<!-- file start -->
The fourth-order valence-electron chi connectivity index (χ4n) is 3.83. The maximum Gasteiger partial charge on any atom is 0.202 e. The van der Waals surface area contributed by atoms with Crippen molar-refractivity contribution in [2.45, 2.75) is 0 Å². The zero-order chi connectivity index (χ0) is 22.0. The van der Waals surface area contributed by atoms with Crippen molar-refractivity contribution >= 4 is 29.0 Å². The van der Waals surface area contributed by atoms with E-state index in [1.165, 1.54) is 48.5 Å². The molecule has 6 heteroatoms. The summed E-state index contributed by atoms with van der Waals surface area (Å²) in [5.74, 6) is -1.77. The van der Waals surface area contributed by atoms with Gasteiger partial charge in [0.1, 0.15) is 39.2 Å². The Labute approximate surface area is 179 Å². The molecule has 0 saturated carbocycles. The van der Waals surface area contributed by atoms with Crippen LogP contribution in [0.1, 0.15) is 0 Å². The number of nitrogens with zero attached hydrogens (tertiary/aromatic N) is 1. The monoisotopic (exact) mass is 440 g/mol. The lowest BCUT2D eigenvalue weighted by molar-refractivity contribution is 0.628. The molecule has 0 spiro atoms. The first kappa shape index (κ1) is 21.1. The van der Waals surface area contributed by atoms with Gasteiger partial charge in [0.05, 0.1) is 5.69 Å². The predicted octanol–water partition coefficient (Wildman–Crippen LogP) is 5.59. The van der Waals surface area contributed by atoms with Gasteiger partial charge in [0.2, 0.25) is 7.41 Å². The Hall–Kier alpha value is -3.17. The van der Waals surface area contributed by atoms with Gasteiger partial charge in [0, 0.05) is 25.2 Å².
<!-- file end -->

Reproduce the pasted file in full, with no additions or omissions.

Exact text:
The fourth-order valence-electron chi connectivity index (χ4n) is 3.83. The maximum Gasteiger partial charge on any atom is 0.202 e. The van der Waals surface area contributed by atoms with Crippen molar-refractivity contribution in [2.45, 2.75) is 0 Å². The zero-order chi connectivity index (χ0) is 22.0. The van der Waals surface area contributed by atoms with Crippen molar-refractivity contribution >= 4 is 29.0 Å². The van der Waals surface area contributed by atoms with E-state index in [1.165, 1.54) is 48.5 Å². The molecule has 6 heteroatoms. The summed E-state index contributed by atoms with van der Waals surface area (Å²) in [5.74, 6) is -1.77. The van der Waals surface area contributed by atoms with Gasteiger partial charge in [0.1, 0.15) is 39.2 Å². The Labute approximate surface area is 179 Å². The molecule has 0 saturated carbocycles. The van der Waals surface area contributed by atoms with Crippen LogP contribution in [0.1, 0.15) is 0 Å². The number of nitrogens with zero attached hydrogens (tertiary/aromatic N) is 1. The monoisotopic (exact) mass is 440 g/mol. The lowest BCUT2D eigenvalue weighted by molar-refractivity contribution is 0.628. The molecule has 0 spiro atoms. The first kappa shape index (κ1) is 21.1. The van der Waals surface area contributed by atoms with Gasteiger partial charge in [0.05, 0.1) is 5.69 Å². The predicted octanol–water partition coefficient (Wildman–Crippen LogP) is 5.59. The van der Waals surface area contributed by atoms with Gasteiger partial charge in [0.2, 0.25) is 7.41 Å². The Hall–Kier alpha value is -3.17. The van der Waals surface area contributed by atoms with Gasteiger partial charge in [0, 0.05) is 25.2 Å².